I am rejecting the emotional bad condition of my old 80 yo father.

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I am a pediatrician left my work to car for my father he become more dependent he deteriorate every day he spent his day over his chair falling in sleep with saliva dripling from his mouth .. i can not bear his weakness he was a great man with a great position he always care for us
we live alone my sister and brother are always having their duties
his friends are no more asked about him when he is unable to go down
we live in the fourth floor and he is a cardiac patient and unable to continue his daily life after a short illness he imagine it is the start of the end.... he rejecr his life ... and i do not know what i can do more


can you take him to see a geriatrician? ask for social worker while there and they might help you explore options...are you in the US and if so, where are you originally from??
yes hard to understand exactlly what you wrote, your english is broken, so I am assuming you are from somewhere else, whereever you are, do they have respite care, hospice?? will keep you in my prayers
Hi Dr Hope it is terrible to see somebody deteriorate that way. Sadly, this happens so often. My mother is the same; she is always moaning about it being the end. This depresses me terribly. I don't sleep well. I worry a lot. My best wishes to you.
If you are in the US, I would call an ambulance. I am not trying to be mean. But, you are trapped and his health is deteriorating. Once you get him to a hospital, he can be placed in a facility easier.
You must see an American Geriatric specialist. It appears that your father has many health issues, not just one. You also need to visit and consult with an American psychologist or psychiatrist.....perhaps this should be your first stop on the road to knowing how to deal with the situation.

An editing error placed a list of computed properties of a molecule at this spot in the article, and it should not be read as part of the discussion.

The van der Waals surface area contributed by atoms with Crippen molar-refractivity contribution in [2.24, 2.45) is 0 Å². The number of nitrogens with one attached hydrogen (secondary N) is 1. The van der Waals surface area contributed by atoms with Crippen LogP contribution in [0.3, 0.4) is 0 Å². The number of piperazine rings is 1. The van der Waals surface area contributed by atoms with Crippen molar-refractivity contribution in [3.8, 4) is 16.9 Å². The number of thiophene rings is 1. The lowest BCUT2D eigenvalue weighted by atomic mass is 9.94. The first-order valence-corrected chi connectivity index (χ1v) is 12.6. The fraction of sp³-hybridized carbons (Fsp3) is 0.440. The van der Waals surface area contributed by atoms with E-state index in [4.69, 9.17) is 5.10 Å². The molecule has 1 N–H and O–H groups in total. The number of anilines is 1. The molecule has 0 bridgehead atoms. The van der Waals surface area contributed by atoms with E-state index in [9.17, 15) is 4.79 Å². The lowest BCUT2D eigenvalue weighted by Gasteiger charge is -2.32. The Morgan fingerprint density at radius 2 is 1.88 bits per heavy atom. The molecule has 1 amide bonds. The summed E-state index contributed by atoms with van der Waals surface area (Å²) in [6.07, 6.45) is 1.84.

I appreciate your speaking up about your feelings, you are trying to come to some understanding. Yes, it must be hard for children who have looked up to their parents to be the strong and wise one, for we admired them and depended upon them, and that formed a loving relationship. But as they lose their physical abilities, which is the nature of aging, suddenly it it THEIR feelings that become the most important - they are GRIEVING. And, in memory losses about their immediate life, sometimes they lash out at us - caregivers or children, at whoever suggests they move quickly, or think more quickly, because they find they cannot. I've worked with elders for 18 years, and I got to know many of them, when their own children had died, or live so far away. I was also on my own for a large part of my life, traveling without family, and I've found myself interested and curious, and when the elders tell me about their lives, they always love their children and want to leave a positive legacy behind - and they are facing at the same time, the confusing changes of not remembering things (because they are no longer responsible for them), and even people, grandchildren - your immediate memory goes before your long term memory, so some elders remember their childhoods better than memories of raising their own families. That can feel very painful to adult children - who remember their OWN childhoods in detail! The good news is that it is life and natural, and making time to sit with someone in any quiet way, can help the elder feel you care, and keep alive a current relationshiip through changes.

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